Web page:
Tag Archives: greyhound racing

The latest review of NZ’s greyhound racing industry

Last week, a new review report into the greyhound racing industry in New Zealand was released. As most of you know, greyhound welfare is a topic near and dear to my heart because Izzy is an ex-racer.

This review, by the Hon Sir Bruce Robertson, is not the first review of the industry. It’s not even the second (but the second, known as the Hansen report was a whopping 93 pages. I discussed that earlier report in my blog post How many hounds needing a home?). The 2021 review is the third review of greyhound racing in this country.

So the report made some headlines last week in the news because the Minister of Racing, Grant Robertson, says he’s putting the industry ‘on notice.’ Frustratingly, none of the mainstream news sources provided a link to a copy of the actual report. Being the information geek that I am, I tracked down the report and read it thoroughly over the weekend – with highlighter pen in hand.

Before I go into some of the key findings, you should be aware that a major reason why this review was undertaken is that Greyhound Racing NZ (GRNZ) wrote to the Minister for Racing in June 2020 stating that all 20 recommendations stated in the Hansen review had been successfully implemented and so they would no longer be providing progress reports. The National Animal Welfare Advisory Committee felt that the information provided was insufficient and, with more deaths and injuries of greyhounds on the track, this review was commissioned.

I like this review, for one reason because it is PITHY. 19 pages including the appendices, it gets straight to the heart of the matter.

Key points:

  1. Kennel audits were supposed to have been undertaken regularly; GRNZ reported that audits were done annually. This review says that comprehensive information on both the regularity of the audits and their outcomes is not available.
  2. The database on greyhounds was to have been updated to ensure it is easily accessible, and contains accurate information on every greyhound born in NZ or imported into New Zealand until it is de-registered. This review found that not only are the data difficult to access but even the National Animal Welfare Advisory Committee cannot obtain even the simplest of information. “There does not appear to be any reason why information regarding the welfare of greyhounds should be outweighed by reasons of privacy, commercial confidentiality, or otherwise.”
  3. The first review of racing recommended that dogs privately re-homed (as in, not through an adoption agency), should be audited to verify their whereabouts. Yet, through submissions to this review, it was found that there is not sufficient information to give any true assurance about the welfare of these dogs.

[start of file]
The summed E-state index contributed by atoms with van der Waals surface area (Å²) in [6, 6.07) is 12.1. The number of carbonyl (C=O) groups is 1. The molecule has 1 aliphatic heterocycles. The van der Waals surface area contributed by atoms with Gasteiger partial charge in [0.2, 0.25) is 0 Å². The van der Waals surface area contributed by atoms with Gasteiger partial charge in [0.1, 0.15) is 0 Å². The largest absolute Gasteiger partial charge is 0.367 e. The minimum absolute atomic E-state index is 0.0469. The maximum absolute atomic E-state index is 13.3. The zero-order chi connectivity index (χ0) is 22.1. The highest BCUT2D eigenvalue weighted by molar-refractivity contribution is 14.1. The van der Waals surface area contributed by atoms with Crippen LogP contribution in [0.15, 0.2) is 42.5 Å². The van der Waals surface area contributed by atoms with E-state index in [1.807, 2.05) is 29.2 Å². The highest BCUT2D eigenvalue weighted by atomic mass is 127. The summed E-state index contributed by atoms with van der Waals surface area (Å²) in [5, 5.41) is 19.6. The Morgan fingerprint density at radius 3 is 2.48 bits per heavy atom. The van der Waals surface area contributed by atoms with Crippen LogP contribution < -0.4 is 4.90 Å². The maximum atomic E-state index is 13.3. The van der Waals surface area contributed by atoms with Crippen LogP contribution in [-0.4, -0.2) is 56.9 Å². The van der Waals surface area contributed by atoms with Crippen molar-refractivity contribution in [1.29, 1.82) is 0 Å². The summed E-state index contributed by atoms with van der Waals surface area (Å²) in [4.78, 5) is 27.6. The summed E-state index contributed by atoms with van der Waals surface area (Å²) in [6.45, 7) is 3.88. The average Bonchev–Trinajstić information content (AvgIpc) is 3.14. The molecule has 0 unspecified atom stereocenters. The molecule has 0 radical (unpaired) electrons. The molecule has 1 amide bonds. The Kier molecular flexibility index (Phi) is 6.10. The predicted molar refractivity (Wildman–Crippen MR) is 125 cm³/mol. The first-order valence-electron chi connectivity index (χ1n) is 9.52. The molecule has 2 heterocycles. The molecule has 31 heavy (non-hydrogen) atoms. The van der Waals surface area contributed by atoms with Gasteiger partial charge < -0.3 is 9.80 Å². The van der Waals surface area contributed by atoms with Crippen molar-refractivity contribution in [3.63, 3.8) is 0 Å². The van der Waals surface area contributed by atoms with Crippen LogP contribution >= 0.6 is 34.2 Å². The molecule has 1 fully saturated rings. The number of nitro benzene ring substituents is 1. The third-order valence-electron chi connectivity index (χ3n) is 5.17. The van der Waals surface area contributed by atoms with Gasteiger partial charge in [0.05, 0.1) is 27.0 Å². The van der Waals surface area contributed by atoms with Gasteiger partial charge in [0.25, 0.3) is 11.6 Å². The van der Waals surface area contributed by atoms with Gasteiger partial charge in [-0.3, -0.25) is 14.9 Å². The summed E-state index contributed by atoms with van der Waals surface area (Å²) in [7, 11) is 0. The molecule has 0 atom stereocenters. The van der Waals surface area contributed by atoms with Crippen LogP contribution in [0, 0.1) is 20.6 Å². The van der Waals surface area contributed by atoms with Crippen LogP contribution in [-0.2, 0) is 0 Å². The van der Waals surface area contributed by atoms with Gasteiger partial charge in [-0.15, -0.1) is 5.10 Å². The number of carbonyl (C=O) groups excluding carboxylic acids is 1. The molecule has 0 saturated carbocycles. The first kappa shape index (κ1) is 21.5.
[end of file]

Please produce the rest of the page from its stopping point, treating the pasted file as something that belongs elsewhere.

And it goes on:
4. GRNZ has expanded re-homing efforts BUT it has not established any form of public reduction targets, population projections, or estimated the number of dogs needed for the industry each year. In other words, there is nothing to stop the unchecked breeding of greyhounds for the industry which expects others to take care of their dogs for their lifetimes once they are no longer deemed suitable for racing. The Hansen report clearly said that re-homing alone was not going to solve the industry’s problems.
  5. The negative impacts of racing on overall health often do not present until a dog is settled into a new home.
  6. “No reason given” is still the most common reason for euthanising a greyhound – and by a significant margin.
  7. It is unclear what education and experience standards are in place for individuals employed to assist with breeding and managing kennels.

Conclusions

It has become clear that no matter the outcome of this report, or any reports henceforth, the social license of the industry will continue to be challenged for the foreseeable future. If GRNZ wishes to secure a future for the industry it governs, then it must set out to demonstrate the decency of the greyhound racing industry at every possible opportunity.

GRNZ has made its job harder by unnecessarily obfuscating information and pushing back against those with an interest. All information should be recorded, and it should be available. Arguably GRNZ has data to support its stances on the issues raisedin this report but is seen as unwilling to share this.

For those of you who have an interest, I encourage you to read the report in its entirety and share it with others. The current NZ Government says the industry is on notice and must report by the end of 2022 on its actions in response.

My view is that greyhound racing has been banned in many countries because of the animal welfare considerations. New Zealanders must ask themselves why those animal welfare issues don’t exist here. Because clearly this review has found that they do.